Today my lovely sister Anna is going to share her secrets to making the perfect loaf of bread – Happy New Year!
Sichuan province in China is known for having some of the best food in the world. Chengdu, the capital of the providence and the city where we live, is famous for Hot Pot, “numbing” peppers, and all things spicy. When the food here is good, it’s great. Every day we see people peddling their fresh vegetables into the city from the farms that are scattered between new high rises and alongside busy roads. All the street food we’ve tried has been delicious! My favorite are the guys who pedal around selling whole sweet potatoes roasted over hot coals. Then there are the Jianbing – a type of crepe that’s cooked on a griddle then topped with beaten egg, scallions, delicious sweet and spicy sauces, and a piece of fried something or other – and the list goes on. Yum.
But despite all our excellent eating adventures, there are some “western” foods that we miss and, although they are expensive and hard to find, and although we definitely could live without them, choose not to. Namely wine, cheese, and good bread. In Chile, where my fiancé is from, not only do they make some of the best wine in the world, but they’re serious about their bread. It’s always on the table at every meal and since the rare loaf of bread you find here is strangely sweet, I decided to learn how to make bread at home.

Turns out making consistently delicious bread is really easy. Like five minutes, tops. No kneading. One rise. Ridiculously easy. Here’s what I’ve learned about making flavorful, foolproof bread in a toaster oven in China.

(This loaf was made with bread flour. I ran out of whole wheat flour, and since the walk to the “western food” store is a 1-hour schlep each way, I decided to forgo nutrition in the name of convenience.)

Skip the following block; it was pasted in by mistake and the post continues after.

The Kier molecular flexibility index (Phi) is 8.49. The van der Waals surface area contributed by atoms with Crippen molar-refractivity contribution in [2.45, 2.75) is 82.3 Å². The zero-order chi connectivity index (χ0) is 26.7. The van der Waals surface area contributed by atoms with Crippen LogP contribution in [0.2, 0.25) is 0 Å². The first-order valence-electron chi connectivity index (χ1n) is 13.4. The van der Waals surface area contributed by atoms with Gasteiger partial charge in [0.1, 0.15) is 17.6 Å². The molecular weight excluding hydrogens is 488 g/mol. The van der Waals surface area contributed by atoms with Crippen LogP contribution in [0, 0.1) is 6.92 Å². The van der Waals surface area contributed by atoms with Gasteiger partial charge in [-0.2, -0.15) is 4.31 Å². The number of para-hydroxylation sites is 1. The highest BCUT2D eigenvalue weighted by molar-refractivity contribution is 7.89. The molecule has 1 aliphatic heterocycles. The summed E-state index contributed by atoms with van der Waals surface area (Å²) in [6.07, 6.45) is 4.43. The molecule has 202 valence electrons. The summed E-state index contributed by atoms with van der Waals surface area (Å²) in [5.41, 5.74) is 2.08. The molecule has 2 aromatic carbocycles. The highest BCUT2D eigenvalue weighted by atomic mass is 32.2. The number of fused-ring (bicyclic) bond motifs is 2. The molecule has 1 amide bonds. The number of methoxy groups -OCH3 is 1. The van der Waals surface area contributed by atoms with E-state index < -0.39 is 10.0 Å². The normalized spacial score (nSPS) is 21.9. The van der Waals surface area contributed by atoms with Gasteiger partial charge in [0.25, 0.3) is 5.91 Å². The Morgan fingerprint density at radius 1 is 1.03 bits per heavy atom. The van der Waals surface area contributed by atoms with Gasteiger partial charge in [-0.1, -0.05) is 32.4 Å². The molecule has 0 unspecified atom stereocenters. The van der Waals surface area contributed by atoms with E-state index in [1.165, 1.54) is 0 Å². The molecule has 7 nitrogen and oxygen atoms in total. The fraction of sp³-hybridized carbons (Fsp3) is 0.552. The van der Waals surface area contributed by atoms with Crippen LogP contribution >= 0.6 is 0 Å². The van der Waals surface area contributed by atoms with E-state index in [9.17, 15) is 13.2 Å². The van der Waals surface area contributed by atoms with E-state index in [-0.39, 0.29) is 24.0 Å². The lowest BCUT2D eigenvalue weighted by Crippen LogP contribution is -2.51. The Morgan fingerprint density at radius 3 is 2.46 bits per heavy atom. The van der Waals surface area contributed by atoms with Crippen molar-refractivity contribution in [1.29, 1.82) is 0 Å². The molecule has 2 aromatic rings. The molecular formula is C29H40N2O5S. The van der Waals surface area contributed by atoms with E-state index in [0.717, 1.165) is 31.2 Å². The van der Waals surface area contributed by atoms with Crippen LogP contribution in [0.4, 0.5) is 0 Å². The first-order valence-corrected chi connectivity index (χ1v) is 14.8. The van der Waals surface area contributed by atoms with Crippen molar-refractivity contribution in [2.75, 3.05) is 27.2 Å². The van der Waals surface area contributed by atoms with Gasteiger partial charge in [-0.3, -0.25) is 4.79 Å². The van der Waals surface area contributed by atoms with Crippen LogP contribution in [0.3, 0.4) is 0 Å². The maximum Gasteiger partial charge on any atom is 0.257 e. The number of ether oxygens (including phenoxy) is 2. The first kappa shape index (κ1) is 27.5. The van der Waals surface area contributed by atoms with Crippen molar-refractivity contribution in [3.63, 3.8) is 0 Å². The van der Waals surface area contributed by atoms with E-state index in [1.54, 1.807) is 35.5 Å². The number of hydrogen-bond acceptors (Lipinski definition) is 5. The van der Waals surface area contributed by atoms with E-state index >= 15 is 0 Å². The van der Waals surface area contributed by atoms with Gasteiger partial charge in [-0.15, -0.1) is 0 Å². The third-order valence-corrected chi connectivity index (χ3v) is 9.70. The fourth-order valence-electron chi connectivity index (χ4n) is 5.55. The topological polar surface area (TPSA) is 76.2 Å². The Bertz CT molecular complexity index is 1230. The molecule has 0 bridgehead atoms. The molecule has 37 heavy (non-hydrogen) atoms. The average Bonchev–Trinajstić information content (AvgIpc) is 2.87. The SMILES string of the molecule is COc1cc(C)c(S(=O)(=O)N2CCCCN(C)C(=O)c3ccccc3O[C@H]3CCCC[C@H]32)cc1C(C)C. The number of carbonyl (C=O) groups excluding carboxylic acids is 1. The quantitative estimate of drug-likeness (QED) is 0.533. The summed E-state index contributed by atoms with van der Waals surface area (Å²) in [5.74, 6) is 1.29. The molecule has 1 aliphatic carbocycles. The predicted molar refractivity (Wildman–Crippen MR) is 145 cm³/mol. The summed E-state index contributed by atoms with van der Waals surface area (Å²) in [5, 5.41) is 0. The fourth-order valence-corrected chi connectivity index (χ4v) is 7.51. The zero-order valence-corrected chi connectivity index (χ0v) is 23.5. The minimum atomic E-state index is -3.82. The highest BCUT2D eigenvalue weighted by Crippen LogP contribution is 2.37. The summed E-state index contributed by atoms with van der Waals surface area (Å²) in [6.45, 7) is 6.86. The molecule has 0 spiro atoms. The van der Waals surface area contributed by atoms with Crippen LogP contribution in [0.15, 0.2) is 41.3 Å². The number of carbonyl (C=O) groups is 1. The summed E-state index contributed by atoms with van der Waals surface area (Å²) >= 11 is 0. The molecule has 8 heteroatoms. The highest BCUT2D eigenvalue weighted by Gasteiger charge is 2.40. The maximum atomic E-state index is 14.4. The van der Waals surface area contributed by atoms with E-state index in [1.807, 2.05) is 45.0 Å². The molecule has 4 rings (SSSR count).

Anna’s Easy Homemade Bread
2 cups luke warm water
1 teaspoon active dry yeast
2 teaspoons salt
1/2 teaspoon sugar
3 tablespoons olive oil
4 cups flour (I’ve tried all-purpose, bread flour, and a 50-50 mix of white and whole wheat – they all worked great)
We do own a measure cup, but we don’t have measuring spoons here, so all the measurements except the flour and water are eye-ball measurements and the bread comes out perfectly every time, so don’t worry about being precise with those. This is very hard to screw up. But do measure the flour and water! That part is important.
1. In a large plastic container or big bowl, mix everything except the flour (water, yeast, salt, sugar, & olive oil) until yeast is dissolved, just a few seconds should do.
I use a tall plastic container for the whole process. It makes it really easy to mix the dough and let it rise without any messy flour explosions. 
2. Add the flour and mix with a wooden spoon for a minute, just until all the flour is absorbed into the water.
No need to knead. You just want to mix until the flour is combined into the water. 
3. Cover loosely and let the dough sit overnight.

I use another plastic container that fits loosely on top, but you can also loosely cover with plastic wrap. I usually mix the dough in the late afternoon or evening and it’s ready to bake in the morning. I know my dough is ready when it’s overflowing out of the container. It will more than double in size and be riddled with air bubbles.

4. Preheat the oven to 425. Oil and flour a baking dish.
I always bake my bread on the bottom rack of my little toaster oven. I’ve tried this in a glass baking dish and it really doesn’t work. Metal gets nice and hot in the oven and gives you a good crust. The one time I used a glass pan, the bottom of the bread was doughy and the loaf did not cook through evenly.
5. Dump the risen dough straight into the prepared baking dish. Do not punch down, knead, reshape, etc. Just literally turn it upside down and dump!
6. Bake until the top of your loaf is a deep golden brown color. Remove from the oven and let cool completely.
It’s temping to cut straight into the loaf, but resist the temptation! The bread will finish cooking as it comes to room temperature and may be doughy if you cut into it too soon. 
Thanks Anna – I miss you so much I’m going to eat my weight in this bread until you come home. XO -S